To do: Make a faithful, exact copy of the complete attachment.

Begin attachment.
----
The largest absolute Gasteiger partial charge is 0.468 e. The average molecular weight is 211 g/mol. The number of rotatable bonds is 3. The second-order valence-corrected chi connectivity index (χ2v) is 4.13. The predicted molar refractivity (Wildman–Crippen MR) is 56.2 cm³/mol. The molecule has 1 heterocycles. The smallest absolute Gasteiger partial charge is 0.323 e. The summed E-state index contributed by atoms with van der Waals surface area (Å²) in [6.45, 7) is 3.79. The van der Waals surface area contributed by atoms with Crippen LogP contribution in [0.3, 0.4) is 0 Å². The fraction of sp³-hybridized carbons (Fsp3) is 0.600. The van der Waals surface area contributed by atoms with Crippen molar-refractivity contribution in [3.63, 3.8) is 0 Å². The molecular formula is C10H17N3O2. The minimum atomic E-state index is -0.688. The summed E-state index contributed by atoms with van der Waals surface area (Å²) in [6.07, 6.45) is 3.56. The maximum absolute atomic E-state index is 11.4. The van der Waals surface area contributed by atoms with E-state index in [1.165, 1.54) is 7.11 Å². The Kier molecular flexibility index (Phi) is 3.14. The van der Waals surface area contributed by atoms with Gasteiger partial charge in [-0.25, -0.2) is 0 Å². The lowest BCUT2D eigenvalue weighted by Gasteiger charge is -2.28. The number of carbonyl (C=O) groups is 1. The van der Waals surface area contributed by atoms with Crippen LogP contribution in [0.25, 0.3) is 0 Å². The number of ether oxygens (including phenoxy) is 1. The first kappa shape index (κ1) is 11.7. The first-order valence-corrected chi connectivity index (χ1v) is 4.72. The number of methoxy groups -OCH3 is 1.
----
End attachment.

The largest absolute Gasteiger partial charge is 0.468 e. The average molecular weight is 211 g/mol. The number of rotatable bonds is 3. The second-order valence-corrected chi connectivity index (χ2v) is 4.13. The predicted molar refractivity (Wildman–Crippen MR) is 56.2 cm³/mol. The molecule has 1 heterocycles. The smallest absolute Gasteiger partial charge is 0.323 e. The summed E-state index contributed by atoms with van der Waals surface area (Å²) in [6.45, 7) is 3.79. The van der Waals surface area contributed by atoms with Crippen LogP contribution in [0.3, 0.4) is 0 Å². The fraction of sp³-hybridized carbons (Fsp3) is 0.600. The van der Waals surface area contributed by atoms with Crippen molar-refractivity contribution in [3.63, 3.8) is 0 Å². The molecular formula is C10H17N3O2. The minimum atomic E-state index is -0.688. The summed E-state index contributed by atoms with van der Waals surface area (Å²) in [6.07, 6.45) is 3.56. The maximum absolute atomic E-state index is 11.4. The van der Waals surface area contributed by atoms with E-state index in [1.165, 1.54) is 7.11 Å². The Kier molecular flexibility index (Phi) is 3.14. The van der Waals surface area contributed by atoms with Gasteiger partial charge in [-0.25, -0.2) is 0 Å². The lowest BCUT2D eigenvalue weighted by Gasteiger charge is -2.28. The number of carbonyl (C=O) groups is 1. The van der Waals surface area contributed by atoms with Crippen LogP contribution in [0.25, 0.3) is 0 Å². The number of ether oxygens (including phenoxy) is 1. The first kappa shape index (κ1) is 11.7. The first-order valence-corrected chi connectivity index (χ1v) is 4.72. The number of methoxy groups -OCH3 is 1.